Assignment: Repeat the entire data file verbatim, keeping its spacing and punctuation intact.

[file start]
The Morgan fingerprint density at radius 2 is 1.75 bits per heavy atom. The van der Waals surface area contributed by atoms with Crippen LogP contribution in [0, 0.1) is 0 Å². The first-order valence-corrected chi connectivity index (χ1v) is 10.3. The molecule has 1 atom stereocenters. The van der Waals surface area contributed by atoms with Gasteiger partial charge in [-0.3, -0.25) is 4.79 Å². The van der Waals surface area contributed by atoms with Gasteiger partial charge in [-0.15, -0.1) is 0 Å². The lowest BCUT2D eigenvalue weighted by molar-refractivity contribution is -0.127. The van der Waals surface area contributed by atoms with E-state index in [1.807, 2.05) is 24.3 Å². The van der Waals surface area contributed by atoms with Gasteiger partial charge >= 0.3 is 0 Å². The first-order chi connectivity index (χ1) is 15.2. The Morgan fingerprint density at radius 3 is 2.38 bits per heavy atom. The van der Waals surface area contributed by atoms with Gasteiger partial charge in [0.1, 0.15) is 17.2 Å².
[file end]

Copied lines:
The Morgan fingerprint density at radius 2 is 1.75 bits per heavy atom. The van der Waals surface area contributed by atoms with Crippen LogP contribution in [0, 0.1) is 0 Å². The first-order valence-corrected chi connectivity index (χ1v) is 10.3. The molecule has 1 atom stereocenters. The van der Waals surface area contributed by atoms with Gasteiger partial charge in [-0.3, -0.25) is 4.79 Å². The van der Waals surface area contributed by atoms with Gasteiger partial charge in [-0.15, -0.1) is 0 Å². The lowest BCUT2D eigenvalue weighted by molar-refractivity contribution is -0.127. The van der Waals surface area contributed by atoms with E-state index in [1.807, 2.05) is 24.3 Å². The van der Waals surface area contributed by atoms with Gasteiger partial charge >= 0.3 is 0 Å². The first-order chi connectivity index (χ1) is 15.2. The Morgan fingerprint density at radius 3 is 2.38 bits per heavy atom. The van der Waals surface area contributed by atoms with Gasteiger partial charge in [0.1, 0.15) is 17.2 Å².